Jan 13

C.E.S. 2013: Panasonic’s TVs Can Recognize a Face (New York Times, Jan 7, 2013):

Panasonic’s new product introductions at the Consumer Electronics Show in Las Vegas touch on what is becoming a common theme —–making your TV do the work of finding shows you want to watch.

The company announced a feature called “My Home Screen” that will show a viewer customized suggestions of TV shows, streaming shows and Internet content, all on one screen. The idea is to put all of the content in one place so a viewer does not have to search separately for TV shows and video on demand, for instance. Each family member can have a personalized screen, and will not have to sign in — the higher-end Panasonic TVs will have a built-in camera that will use face recognition to determine whose preferences to display.

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Nov 25

I told you even before Fukushima that Japan is finished.

And again, this is the ‘Greatest Depression’ & the greatest financial/economic collapse in world history is coming.

Whistleblower Woodford warns of Japan’s ‘collective economic suicide’ (Independent, Nov 23, 2012):

In the case of Japan these days, no news is ever good. The third-biggest economy in the world will next week release another set of numbers that will, in all likelihood, paint more detail of an economy laid up on the terminal ward.

In the third quarter of the year, Japan’s GDP crashed 0.9 per cent. In the West, we talk about Japan’s “lost decade” of zero growth and deflation, but in reality, they’ve lost two decades and are about to lose the third.

Meanwhile, its politics lurch from one crisis to the next. New parties are now uniting to kick out an old guard of politicians who have brought such listless drift to the country for so long.

But the new parties are of the right, sending worrying signals about how the general population is starting to think about getting itself out of the mire.

Recent days have seen shocking numbers from Panasonic and Sony, whose debt has been downgraded to junk status.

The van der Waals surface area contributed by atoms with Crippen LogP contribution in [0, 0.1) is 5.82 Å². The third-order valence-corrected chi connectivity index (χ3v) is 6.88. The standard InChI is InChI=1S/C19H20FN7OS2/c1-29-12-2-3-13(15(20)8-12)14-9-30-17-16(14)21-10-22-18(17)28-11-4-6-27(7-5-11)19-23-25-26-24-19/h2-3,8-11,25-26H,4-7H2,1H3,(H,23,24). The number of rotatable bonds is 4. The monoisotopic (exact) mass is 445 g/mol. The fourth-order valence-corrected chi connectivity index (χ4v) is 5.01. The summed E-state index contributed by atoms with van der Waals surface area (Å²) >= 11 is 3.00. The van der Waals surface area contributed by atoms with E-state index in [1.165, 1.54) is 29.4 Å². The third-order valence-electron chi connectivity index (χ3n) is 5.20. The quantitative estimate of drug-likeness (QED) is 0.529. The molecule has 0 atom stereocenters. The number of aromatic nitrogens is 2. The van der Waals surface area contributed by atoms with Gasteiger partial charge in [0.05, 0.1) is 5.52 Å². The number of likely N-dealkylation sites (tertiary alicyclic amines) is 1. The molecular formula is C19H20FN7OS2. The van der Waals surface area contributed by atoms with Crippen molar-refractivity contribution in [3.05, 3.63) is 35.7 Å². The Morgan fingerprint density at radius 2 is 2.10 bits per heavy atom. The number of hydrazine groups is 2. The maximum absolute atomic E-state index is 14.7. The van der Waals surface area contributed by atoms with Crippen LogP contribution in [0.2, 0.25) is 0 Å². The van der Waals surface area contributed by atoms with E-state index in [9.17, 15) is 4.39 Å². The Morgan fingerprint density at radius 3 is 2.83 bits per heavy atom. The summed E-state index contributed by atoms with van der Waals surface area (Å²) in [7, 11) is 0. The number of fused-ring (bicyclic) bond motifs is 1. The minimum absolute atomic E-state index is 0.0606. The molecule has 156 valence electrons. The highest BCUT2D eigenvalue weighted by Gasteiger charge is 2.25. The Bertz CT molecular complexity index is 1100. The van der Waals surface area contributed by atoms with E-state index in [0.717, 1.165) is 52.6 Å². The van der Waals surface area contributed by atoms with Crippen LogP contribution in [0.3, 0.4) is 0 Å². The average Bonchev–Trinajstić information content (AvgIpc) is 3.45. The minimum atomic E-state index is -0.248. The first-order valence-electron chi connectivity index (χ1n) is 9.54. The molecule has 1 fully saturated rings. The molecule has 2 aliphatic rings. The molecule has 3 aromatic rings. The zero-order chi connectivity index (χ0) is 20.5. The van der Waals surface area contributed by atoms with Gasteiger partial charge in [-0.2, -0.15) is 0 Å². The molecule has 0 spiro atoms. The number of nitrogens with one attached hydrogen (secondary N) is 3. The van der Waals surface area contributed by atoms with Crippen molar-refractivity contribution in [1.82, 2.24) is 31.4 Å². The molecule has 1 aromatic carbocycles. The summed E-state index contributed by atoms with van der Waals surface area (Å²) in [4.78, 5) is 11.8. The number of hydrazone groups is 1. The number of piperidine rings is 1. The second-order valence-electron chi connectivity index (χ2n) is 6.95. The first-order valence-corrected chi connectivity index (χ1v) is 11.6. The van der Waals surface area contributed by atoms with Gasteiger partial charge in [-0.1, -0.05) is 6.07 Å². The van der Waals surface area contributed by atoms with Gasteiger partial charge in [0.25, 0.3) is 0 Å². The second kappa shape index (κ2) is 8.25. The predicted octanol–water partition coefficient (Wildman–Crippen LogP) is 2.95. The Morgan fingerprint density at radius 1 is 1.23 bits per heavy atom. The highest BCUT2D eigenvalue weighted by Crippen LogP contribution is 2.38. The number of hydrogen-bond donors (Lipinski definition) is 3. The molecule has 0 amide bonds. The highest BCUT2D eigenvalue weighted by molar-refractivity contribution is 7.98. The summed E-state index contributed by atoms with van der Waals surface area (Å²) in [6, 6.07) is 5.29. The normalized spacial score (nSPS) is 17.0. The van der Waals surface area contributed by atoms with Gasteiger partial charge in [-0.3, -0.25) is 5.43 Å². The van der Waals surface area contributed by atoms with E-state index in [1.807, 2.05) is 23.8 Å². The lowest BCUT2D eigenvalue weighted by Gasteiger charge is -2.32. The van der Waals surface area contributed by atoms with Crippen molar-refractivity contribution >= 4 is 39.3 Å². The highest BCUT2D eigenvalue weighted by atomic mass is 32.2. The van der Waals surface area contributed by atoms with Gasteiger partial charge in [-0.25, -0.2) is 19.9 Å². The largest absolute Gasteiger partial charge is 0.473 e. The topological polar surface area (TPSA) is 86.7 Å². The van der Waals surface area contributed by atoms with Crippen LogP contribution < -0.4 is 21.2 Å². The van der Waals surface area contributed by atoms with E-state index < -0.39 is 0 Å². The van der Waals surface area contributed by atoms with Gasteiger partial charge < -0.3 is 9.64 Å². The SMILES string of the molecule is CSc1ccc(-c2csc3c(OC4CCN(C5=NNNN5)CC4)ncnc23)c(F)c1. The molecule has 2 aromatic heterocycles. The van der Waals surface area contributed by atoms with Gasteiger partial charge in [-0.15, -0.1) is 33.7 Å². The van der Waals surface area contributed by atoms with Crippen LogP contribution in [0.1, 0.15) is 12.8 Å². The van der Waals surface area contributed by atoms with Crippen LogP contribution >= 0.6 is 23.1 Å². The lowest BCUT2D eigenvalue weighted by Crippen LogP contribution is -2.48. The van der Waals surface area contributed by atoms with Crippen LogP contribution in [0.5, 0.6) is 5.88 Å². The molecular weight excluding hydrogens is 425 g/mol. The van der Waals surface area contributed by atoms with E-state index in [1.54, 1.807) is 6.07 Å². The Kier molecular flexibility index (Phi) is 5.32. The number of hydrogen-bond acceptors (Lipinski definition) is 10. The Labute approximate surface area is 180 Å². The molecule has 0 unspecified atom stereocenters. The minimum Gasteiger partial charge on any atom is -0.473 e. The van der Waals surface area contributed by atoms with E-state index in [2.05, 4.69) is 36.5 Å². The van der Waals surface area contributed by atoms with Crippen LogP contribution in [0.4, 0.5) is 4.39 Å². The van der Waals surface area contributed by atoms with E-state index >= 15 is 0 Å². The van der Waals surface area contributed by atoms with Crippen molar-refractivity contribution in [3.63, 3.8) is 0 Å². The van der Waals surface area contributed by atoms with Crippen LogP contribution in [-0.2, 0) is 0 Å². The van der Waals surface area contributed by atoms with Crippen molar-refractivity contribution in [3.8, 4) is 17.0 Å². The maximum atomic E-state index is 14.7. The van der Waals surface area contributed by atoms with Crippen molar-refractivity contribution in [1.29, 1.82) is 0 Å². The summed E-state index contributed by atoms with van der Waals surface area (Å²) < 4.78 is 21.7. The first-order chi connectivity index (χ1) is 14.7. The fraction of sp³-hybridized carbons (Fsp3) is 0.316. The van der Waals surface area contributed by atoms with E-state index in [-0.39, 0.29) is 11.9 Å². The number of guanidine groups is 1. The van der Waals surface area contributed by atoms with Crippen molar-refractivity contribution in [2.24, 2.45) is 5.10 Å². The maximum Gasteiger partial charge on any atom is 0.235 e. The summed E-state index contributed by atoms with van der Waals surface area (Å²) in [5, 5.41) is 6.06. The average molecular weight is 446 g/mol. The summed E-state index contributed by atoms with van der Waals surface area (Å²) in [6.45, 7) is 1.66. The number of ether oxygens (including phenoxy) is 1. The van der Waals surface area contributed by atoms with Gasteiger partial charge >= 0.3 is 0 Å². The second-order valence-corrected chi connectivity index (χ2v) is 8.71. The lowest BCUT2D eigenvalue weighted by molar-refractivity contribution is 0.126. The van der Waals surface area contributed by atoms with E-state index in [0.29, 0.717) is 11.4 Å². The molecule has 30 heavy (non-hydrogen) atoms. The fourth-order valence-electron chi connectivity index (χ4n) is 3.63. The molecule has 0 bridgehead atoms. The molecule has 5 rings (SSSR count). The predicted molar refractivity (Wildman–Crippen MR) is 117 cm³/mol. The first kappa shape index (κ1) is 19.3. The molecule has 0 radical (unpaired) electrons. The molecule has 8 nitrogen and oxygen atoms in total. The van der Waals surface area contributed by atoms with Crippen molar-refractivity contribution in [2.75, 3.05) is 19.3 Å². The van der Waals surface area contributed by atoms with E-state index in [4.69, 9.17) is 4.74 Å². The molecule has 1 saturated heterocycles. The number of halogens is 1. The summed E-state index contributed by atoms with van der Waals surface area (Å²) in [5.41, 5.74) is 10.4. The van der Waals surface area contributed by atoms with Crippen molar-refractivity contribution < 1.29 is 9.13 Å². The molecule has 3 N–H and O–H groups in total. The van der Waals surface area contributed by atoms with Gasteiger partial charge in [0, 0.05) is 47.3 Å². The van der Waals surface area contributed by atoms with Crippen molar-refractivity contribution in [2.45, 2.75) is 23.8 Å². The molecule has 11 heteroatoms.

Sharp is like a walking zombie, warning earlier this month that it may not be able to survive, and the country’s “megabanks” have declared $6.7bn (£4.2bn) in losses on the value of their equity investments.

Meanwhile, the population is ageing faster than Dorian Gray’s portrait. The birth rate is so low that the country’s population shrinks each year, while the pensioners live ever longer. National debt as a proportion of GDP is running at 235 per cent – that’s even worse than Greece.

This is the compelling narrative of the country told by Michael Woodford, the whistleblower who won The Independent’s businessman of the year award last year for his brave exposure of a multibillion-dollar fraud at the heart of the Olympus cameras empire.

As the former chief told The Independent yesterday: “Japan is on an inevitable decline to oblivion.”

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Sep 18

An anti-Japanese protester throws a gas canister during a demonstration over the disputed Diaoyu Islands in Shenzhen, China, on Sunday.

Panasonic, Canon shutter China factories amid violent anti-Japan protests (MSNBC, 17, 2012):

Major electronics firms Panasonic and Canon have temporarily suspended production at factories in China after a territorial dispute over a group of uninhabited islets in the East China Sea triggered violent anti-Japanese protests.

Sites linked to auto manufacturers Toyota and Honda have also been attacked in the unrest, which has forced frightened expatriates into hiding and sent relations between Asia’s two biggest economies into crisis.

Ratcheting up tensions further on Monday, Chinese state media warned Japan it could suffer another “lost decade” if trade ties soured. Japan counted China as its top trade partner last year, with total two-way trade of more than $340 billion.

A demonstrator kicks a glass window of the Japanese Seibu department store during a protest in Shenzhen, China, on Sunday.

A report in the Japan Times on Monday, posted on Twitter, said 1,000 fishing boats were sailing towards the disputed islands – a move likely to further inflame tensions.

“I’m not going out today and I’ve asked my Chinese boyfriend to be with me all day tomorrow,” said Sayo Morimoto, a 29-year-old Japanese graduate student at a university in Shenzhen.

Protests broke out across dozens of Chinese cities at the weekend, some violent, in response to the Japanese government’s decision last week to buy some of the disputed islands from a private Japanese owner. The move incensed Beijing.

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Jun 25

Don’t believe manufacturers’ claims. We put Panasonic’s Toughbook through real survival tests.


BURLINGAME, Calif. — Call it the James Bond of laptops.